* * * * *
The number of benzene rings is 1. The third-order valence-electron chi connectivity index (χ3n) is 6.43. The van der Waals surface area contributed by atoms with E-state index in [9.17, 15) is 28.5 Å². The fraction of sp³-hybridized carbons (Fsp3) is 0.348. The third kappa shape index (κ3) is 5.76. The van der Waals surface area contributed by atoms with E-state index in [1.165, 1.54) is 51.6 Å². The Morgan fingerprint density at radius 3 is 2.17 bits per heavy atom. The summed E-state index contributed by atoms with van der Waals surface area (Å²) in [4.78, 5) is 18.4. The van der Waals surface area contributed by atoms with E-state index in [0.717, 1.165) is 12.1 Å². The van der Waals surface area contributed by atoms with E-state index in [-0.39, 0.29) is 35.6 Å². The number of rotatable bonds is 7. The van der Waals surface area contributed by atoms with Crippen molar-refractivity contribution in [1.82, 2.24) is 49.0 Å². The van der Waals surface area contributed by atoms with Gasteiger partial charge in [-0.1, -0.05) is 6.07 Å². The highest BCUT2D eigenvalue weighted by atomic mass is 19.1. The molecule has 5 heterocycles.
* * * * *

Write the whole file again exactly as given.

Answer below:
The number of benzene rings is 1. The third-order valence-electron chi connectivity index (χ3n) is 6.43. The van der Waals surface area contributed by atoms with E-state index in [9.17, 15) is 28.5 Å². The fraction of sp³-hybridized carbons (Fsp3) is 0.348. The third kappa shape index (κ3) is 5.76. The van der Waals surface area contributed by atoms with E-state index in [1.165, 1.54) is 51.6 Å². The Morgan fingerprint density at radius 3 is 2.17 bits per heavy atom. The summed E-state index contributed by atoms with van der Waals surface area (Å²) in [4.78, 5) is 18.4. The van der Waals surface area contributed by atoms with E-state index in [0.717, 1.165) is 12.1 Å². The van der Waals surface area contributed by atoms with E-state index in [-0.39, 0.29) is 35.6 Å². The number of rotatable bonds is 7. The van der Waals surface area contributed by atoms with Crippen molar-refractivity contribution in [1.82, 2.24) is 49.0 Å². The van der Waals surface area contributed by atoms with Gasteiger partial charge in [-0.1, -0.05) is 6.07 Å². The highest BCUT2D eigenvalue weighted by atomic mass is 19.1. The molecule has 5 heterocycles.